“There’s such a quaint legend about the origin of Loch Awe, Betty,” she soon went on, after they had praised a particularly fine view of Ben Cruachan. ” I wonder if you have heard it. A spring, high on the side of this old giant mountain, was in charge of the fairies, who every night put a cover securely over it. But on one eventful night, a lovesick maiden, pausing to drink there, never thought to replace the cover. In the morning the spring had overflowed the whole valley, which has ever since been known as Loch Awe.”

Very soon the boat drew up at a little pier which was quite deserted except for one lone boatman and a dog. Not a house was to be seen, but two tired tramps sat resting by the roadside.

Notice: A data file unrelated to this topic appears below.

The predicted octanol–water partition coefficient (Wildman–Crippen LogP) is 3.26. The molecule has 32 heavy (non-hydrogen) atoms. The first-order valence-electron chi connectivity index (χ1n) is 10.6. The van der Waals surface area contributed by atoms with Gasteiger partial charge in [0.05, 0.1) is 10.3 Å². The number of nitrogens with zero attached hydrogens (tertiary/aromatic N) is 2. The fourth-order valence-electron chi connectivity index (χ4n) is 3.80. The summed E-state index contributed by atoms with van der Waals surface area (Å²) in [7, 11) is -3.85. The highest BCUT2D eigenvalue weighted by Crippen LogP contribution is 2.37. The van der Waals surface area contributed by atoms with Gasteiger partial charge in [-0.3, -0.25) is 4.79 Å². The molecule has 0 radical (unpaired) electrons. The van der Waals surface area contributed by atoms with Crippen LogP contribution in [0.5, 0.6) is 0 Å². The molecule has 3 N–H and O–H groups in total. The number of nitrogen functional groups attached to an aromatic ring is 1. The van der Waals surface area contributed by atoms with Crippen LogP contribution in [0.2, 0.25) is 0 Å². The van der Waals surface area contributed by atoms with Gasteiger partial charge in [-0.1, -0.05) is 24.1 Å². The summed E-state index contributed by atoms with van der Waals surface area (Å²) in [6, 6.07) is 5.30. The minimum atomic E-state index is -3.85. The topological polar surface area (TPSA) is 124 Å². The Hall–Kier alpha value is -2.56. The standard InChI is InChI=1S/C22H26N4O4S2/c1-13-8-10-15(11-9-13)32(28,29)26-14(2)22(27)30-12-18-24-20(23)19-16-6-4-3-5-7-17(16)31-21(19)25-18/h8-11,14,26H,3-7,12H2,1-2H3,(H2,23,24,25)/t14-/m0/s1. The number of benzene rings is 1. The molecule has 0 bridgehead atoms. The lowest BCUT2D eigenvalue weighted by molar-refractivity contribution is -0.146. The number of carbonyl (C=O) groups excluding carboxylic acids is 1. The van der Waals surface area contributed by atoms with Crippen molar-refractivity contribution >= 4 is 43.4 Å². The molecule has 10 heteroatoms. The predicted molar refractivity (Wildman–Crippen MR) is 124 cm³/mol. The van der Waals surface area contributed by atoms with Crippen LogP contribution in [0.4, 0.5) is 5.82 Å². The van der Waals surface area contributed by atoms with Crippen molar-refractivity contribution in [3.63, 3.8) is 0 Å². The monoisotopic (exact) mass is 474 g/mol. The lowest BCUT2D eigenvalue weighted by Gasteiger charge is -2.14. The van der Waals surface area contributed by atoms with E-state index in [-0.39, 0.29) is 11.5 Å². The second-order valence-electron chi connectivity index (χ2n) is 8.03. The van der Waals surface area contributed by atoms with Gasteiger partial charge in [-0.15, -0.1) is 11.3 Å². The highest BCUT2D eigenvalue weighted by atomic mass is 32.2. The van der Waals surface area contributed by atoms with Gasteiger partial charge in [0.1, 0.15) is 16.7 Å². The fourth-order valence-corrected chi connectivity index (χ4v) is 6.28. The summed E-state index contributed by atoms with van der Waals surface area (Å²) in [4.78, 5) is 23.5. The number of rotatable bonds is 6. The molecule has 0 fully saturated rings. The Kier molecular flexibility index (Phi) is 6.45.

” Why in the world should we stop here l ” laughed Barbara; and John called out, ” What’s this place, Mac? ” (John had such a knack of finding out people’s names without asking them at all!)

The old Scotchman on the pier was busy with his ropes; never did he so much as look up from his work, but he answered John’s question by two gruff words which certainly did sound like ” New York.”

Do you hear that, Betty? ” shouted John in high glee. ” He says this place is New York ! There isn’t a single house in sight ! Ho ! Ho ! that’s a good one ! New York ! He just ought to see our New York ! ”

As the boat moved away, the boatman looked straight down at John with something suspiciously like a twinkle in his eye. This was a small thing, surely, but it is still troubling John. He can never feel quite sure whether that old Scotchman might not have been poking fun at him.

” I say! ” cried Philip, as he felt a cold nose touch his hand, ” the dog came aboard ; he wanted to leave New York. Fancy that, John ! ”